Atomic Highway is a game system that uses pools of 6-sided dice to determine player successes. I'm trying to write a probability calculator for this system but have hit a snag. The rules are as follows:

  1. You roll 1-5 6-sided dice, counting dice that result in 6 as successes.
  2. Reroll the dice that rolled as a 6, keep rerolling 6es until you have no more 6es. Add the new 6es to the successes.
  3. You get 0-5 bonus points you can divide as you want among the dice that didn't result in 6es on the first roll. If you manage to bump up one or more dice results to 6 with this, add those to successes.
  4. If your total successes is equal to or higher than a treshold, the player succeeds.

I originally found a reddit thread describing a process to calculate the odds of success (thread here) and managed to program this process, but unfortunately the odds they achieve with their method are way off.
Specifically, they claim when rolling 3 dice with 2 bonus points and needing at least 2 successes, you have a 71% chance of succeeding. The rulebook however provides a table with the success chances and cites a 41% chance of success in this case. I simulated 1 million of these dice rolls and averaged the results, coming out at about 37-38% success rate.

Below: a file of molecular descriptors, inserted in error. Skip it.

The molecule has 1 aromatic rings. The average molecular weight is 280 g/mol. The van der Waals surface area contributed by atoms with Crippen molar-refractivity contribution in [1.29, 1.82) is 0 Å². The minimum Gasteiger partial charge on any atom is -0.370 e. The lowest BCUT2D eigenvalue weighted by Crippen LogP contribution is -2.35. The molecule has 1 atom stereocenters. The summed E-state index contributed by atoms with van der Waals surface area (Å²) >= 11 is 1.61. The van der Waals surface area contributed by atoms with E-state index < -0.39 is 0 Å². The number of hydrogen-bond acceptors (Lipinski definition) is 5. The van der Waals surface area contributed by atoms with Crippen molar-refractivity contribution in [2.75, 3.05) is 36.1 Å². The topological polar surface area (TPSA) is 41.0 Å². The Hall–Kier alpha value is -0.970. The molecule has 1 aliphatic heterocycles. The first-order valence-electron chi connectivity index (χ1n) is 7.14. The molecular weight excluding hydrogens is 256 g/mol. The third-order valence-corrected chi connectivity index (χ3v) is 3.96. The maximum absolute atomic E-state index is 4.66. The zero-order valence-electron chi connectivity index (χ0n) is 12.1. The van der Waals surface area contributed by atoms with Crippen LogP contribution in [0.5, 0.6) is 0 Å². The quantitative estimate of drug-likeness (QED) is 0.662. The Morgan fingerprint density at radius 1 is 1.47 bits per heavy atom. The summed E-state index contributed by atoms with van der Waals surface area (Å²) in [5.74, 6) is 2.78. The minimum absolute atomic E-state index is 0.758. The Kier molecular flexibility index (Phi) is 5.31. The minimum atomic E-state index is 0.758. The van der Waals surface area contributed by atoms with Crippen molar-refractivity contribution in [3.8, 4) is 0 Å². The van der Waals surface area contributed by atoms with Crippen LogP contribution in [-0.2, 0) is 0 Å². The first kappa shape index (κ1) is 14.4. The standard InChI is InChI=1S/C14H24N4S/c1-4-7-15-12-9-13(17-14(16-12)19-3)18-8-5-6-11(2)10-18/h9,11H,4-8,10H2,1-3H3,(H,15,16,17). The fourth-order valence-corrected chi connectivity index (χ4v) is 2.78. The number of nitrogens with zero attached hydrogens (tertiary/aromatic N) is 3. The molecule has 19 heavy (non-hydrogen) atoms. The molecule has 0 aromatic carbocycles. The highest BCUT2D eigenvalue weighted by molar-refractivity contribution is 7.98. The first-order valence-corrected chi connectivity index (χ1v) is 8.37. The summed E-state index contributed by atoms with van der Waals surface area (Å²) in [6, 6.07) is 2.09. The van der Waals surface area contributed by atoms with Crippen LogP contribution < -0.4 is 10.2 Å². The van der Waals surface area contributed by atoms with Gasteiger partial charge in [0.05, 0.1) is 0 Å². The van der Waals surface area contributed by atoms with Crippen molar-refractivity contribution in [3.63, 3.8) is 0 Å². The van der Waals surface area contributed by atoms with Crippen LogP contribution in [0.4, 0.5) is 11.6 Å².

Clearly the reddit method is wrong, and I've unfortunately not found alternatives. Can anyone here find where the reddit method goes wrong and explain how you should calculate this for a more accurate result? Thank you in advance!

  • $\begingroup$ The description on the reddit thread differs from what you wrote: 1) If you reroll an in itial 6 and get a 6 again, this is in the reddit thread not described as counting success (maybe an omission) 2) The reddit thread allows adding bonus points to non-6 values that are rerolled initial sixes (the $5$ in the example), which you explicitly forbid. Please check that the rules you describe are really what you want. $\endgroup$
    – Ingix
    Jun 19, 2019 at 14:21
  • $\begingroup$ The rerolls being counted is indeed an omission within the thread, and the game rules explicitly state you cannot add bonus points to dice that were the result of a reroll. The calculation in the thread does count extra 6es as successes, but does indeed add the bonus points to all dice. In my implementation I took care to avoid that and only use the original "failed" dice, but still got a result of 69% chance. $\endgroup$ Jun 19, 2019 at 14:36
  • $\begingroup$ FWIW, my quick-and-dirty simulation matches your results. $\endgroup$
    – amd
    Jun 19, 2019 at 19:22

1 Answer 1


The basic approach in that thread of working through a probability tree is sound, but the computed values are off. The computation goes south quite early in fact. Following the “rolled only one 6 initially” branch, the probability increment for getting another six on the reroll is only $\frac{75}{216}\cdot\frac16 = \frac{75}{1296}$. This isn’t off by very much, but the probability for the last branch is way off: this is the case in which there were no sixes rolled, there is exactly one five and at least one four. The correct value is $\frac{125}{216}\cdot\frac{48}{125}\cdot\left(1-\frac9{16}\right) = \frac7{72}$, which is less than half the value given in the post and changes the final value by quite a bit.